David Hooker: Given the UK is running a large current account deficit and large budget deficit at a time where there is a political vacuum, and the central bank has announced further easing before we have seen the impact of the vote on the economy, one would expect that more fiscal stimulus would be treated badly by markets and a higher premia in terms of bond yields would be required. Yet after the response to George Osborne's speech to abandon targeting a budget surplus at the end of parliament, markets didn't react at all.
Carney has proposed buying gilts in the QE programme to effectively fund government for another year - there seems to be little restraint from the markets in terms of any reaction to aggressive fiscal easing. Whether this is sustainable in the long term is open to debate. In the short term at least, markets have effectively given the government the green light.
Robert Gall: Over the last few years, the most that overseas investors have bought of UK gilts is about £80bn. Even if international investors stop buying UK gilts, if there is a QE programme of £100bn, then that is more than replaced. Also, domestic demand for gilts in terms of hedging activity continues. Even though classical economics would tell you that the UK's fiscal position should be challenging, there will be no problem selling gilts - even at these yield levels.
Q. Given that there are French and German elections next year, does this leave the UK in a bad position for negotiating with the EU if Article 50 is triggered later this year?
Gareth Colesmith: Yes. The timing of when to trigger Article 50 is the only card the UK has to play in negotiations.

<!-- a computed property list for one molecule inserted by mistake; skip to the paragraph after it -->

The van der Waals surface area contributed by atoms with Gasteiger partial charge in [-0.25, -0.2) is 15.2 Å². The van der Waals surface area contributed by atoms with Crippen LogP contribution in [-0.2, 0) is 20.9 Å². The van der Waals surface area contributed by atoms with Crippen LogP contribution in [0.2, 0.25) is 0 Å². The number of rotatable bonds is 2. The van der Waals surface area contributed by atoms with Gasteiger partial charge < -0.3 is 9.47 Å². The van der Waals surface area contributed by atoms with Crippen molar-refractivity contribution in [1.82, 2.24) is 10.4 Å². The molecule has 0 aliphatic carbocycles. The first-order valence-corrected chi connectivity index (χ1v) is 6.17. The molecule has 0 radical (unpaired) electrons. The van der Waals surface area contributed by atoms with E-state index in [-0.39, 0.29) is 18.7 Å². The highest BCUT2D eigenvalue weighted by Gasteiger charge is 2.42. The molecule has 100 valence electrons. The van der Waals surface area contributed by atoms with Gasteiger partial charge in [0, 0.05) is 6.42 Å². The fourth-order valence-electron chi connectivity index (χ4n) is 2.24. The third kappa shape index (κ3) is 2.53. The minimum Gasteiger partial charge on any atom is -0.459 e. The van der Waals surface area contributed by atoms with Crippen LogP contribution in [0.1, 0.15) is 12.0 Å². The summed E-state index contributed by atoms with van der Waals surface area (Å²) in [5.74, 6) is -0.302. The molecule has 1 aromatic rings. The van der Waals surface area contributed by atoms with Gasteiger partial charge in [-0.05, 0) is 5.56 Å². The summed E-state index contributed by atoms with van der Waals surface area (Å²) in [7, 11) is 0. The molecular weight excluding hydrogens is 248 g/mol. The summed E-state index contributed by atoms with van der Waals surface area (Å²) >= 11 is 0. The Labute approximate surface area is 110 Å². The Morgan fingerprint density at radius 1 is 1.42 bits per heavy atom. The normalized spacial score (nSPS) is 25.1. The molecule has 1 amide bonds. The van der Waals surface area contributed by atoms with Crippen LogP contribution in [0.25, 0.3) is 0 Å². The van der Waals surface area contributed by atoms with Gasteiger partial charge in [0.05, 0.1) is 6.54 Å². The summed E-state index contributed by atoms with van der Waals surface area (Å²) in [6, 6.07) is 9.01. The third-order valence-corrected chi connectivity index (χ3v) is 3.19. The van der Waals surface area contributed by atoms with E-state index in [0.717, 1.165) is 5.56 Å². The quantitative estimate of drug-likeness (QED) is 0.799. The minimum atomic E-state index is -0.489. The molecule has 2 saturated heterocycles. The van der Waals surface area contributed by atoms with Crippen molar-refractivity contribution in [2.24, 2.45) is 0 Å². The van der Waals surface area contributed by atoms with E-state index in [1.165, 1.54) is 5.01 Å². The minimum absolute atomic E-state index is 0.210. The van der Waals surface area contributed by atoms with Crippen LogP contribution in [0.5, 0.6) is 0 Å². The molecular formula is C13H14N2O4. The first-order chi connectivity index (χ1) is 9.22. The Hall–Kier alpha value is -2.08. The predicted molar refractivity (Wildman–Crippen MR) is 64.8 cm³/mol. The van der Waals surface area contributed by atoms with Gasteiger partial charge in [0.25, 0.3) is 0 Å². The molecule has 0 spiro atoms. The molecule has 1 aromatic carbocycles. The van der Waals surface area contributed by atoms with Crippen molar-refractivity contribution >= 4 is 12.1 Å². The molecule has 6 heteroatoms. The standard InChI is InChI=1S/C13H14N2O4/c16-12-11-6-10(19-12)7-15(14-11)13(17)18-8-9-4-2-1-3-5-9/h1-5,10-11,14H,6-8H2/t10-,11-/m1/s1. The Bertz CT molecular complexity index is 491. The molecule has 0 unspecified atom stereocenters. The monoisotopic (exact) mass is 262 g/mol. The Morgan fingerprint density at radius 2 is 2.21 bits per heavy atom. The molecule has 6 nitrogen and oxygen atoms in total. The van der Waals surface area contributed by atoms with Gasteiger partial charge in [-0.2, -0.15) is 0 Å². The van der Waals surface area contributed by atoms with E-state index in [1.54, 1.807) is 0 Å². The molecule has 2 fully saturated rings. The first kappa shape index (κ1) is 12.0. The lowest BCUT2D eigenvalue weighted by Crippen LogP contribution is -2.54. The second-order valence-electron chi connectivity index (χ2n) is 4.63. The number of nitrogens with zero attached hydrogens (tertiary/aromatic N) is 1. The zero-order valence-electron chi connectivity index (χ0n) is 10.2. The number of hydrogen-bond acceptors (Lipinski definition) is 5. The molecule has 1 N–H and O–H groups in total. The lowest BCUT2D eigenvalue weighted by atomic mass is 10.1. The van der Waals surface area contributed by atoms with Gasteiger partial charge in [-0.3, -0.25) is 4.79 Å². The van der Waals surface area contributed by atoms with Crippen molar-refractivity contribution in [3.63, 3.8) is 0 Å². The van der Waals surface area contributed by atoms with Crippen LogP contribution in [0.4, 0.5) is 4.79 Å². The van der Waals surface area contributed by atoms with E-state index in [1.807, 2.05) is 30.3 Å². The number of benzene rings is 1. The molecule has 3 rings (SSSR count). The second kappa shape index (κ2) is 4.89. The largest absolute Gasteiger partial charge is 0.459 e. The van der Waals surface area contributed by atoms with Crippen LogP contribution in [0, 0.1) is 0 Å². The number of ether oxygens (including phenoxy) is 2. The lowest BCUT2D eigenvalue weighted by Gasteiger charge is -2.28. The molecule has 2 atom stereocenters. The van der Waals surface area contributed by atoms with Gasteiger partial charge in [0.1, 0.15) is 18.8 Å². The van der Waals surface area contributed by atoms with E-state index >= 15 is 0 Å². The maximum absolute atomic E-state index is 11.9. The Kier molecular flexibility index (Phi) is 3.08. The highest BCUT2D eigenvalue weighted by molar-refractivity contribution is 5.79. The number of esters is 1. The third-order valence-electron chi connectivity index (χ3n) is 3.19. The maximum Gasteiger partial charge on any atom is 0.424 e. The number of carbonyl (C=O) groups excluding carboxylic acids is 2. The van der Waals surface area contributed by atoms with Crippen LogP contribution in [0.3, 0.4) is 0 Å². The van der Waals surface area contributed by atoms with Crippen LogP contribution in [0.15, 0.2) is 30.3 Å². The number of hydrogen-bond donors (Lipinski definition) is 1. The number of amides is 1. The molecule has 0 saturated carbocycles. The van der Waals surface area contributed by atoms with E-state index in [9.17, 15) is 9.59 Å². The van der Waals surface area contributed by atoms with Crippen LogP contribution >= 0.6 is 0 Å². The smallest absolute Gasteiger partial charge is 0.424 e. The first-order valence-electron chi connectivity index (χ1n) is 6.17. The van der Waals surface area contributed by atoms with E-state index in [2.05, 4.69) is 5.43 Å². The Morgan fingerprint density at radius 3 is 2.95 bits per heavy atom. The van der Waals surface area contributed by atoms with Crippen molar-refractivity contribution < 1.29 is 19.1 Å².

The issue is that there is a fixed two-year period after Article 50 is triggered which can only be extended if there is a unanimous vote from the remaining states. If during that two-year period there are election campaigns, leaders will not have time to have negotiations. They will be busy focusing on other things during the run-up to those elections. This is why the UK referendum was held in June as European leaders wanted it dealt with ahead of these upcoming elections - they knew that there would not be the time to negotiate with David Cameron for the concessions he wanted.
Realistically, unless we were to trigger Article 50 very soon and have a few months of negotiation into the winter, it is not unreasonable to think that we may not trigger Article 50 until the autumn of next year because we are not going to have negotiation partners who are going to be able to negotiate. If we trigger Article 50 quickly it would put the UK in a difficult position.
*Please read important information about Insight's data collection policies HERE before sharing your personal information with us on email.